Chelle Delaney and Thomas Garcia
The election of Barack Obama appears to have provided a stimulus package for gun makers and ammunition manufacturers.
There are reports of increased ammo and gun sales nationwide and sales are also on the rise in Eastern New Mexico and West Texas, according to retailers.
“I’ve sold more this year than last,” said James Dickerson of Dickerson Sports and Gun Repair in Tucumcari. “Obama and them want gun control real bad.”
“Millions of American gun owners … are exercising their Second Amendment freedom now. They’re afraid they may not be able to do so as freely or fully in the future,” says Wayne LaPierre, head of the National Rifle Association, on the NRA Web site.
“And I’ve sold quite a bit of ammo,” said Dickerson who also said he’s sold about 30 .22 hunting rifles in the last month.
Some buyers are stockpiling ammunition because they say they are afraid ammunition will be taxed heavily in the future by the new Obama administration, some retailers said.
Staff at an Amarillo store confirmed an increase in the sale of different types of ammunition over the past few months.
“The store has seen an increase in the sale of ammunition for rifles and handguns in the past two months,” said Bobby Grice, manager of Gander Mountain in Amarillo. “There have been a lot of customers that have come in from New Mexico, to buy ammunition.”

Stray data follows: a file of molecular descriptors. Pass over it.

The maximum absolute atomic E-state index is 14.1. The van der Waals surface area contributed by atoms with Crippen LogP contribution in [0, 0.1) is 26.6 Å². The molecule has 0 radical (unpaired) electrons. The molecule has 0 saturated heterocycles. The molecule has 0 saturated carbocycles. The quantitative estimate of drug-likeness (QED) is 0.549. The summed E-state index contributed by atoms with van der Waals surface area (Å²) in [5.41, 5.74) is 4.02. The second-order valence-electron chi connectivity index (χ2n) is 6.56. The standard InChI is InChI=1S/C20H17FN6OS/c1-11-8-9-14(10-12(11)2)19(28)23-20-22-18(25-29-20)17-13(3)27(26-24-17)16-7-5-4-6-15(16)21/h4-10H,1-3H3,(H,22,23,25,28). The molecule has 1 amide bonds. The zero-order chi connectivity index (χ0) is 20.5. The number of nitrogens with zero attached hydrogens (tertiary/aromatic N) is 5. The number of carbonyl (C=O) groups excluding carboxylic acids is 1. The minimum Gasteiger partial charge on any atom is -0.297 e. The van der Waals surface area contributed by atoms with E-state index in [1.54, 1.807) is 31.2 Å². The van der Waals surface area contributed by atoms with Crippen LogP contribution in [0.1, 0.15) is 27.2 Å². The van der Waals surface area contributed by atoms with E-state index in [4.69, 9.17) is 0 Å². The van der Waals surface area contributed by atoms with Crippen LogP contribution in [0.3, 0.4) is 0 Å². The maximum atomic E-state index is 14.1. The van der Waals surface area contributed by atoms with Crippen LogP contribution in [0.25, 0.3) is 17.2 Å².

Patriot Outdoors in Clovis also reported an increase in sales of assault rifles, defensive shotguns and handguns with high capacity magazines.
“Since the November election a lot of people have come in to buy assault rifles like the AR-15 because they are afraid they won’t be able to buy them next year,” said Andrew Rush, vice president of operations at Patriot Outdoors.
Rush said that many of the people buying the assault rifles are fearful of another gun ban like the one enacted during the Clinton administration.
While others are buying the rifles as a future investment opportunity, in case they become hard to purchase, there has been a shortage of certain calibers with increased ammunition sales, Rush said.
“For the rifles we have had a shortage of .308 and .223,” Rush said. “For handguns the shortage is in brand name 9 mm, .40, and the .45 caliber.”
Rush said that bulk sales of ammunition have been rising with the rumor circulating that there will be a .05 cent per round tax increase.
A similar trend in ammunition sales has been reported by Quay County retailers.
“It’s like alcohol and cigarettes,” said Jimmy Watson, owner of the Tucumcari Ranch Supply.
“We’ve had a fairly good run (on ammunition sales),” Watson said. “Instead of buying one box of ammo people are now buying two or four boxes.”
Some of the increased sales can be attributed to the recent hunting season, but Watson said he’d also heard that gun owners were buying up what they could because they were afraid of increased taxes.
Quay County Sheriff Joe Schallert said he had recently been at Walmart in Clovis, where there they had run out of .22 shells.
Schallert said his office orders took between two and four months for delivery because many of the manufacturers were fulfilling orders for the military in Iraq, according to police publications.
Watson said that the increasing price of brass for shell casings was making it costly to stock ammunition and that he planned to cut down to his top 10 sellers in 2009.
Ammunition costs have risen about 30 percent since last year, Watson said.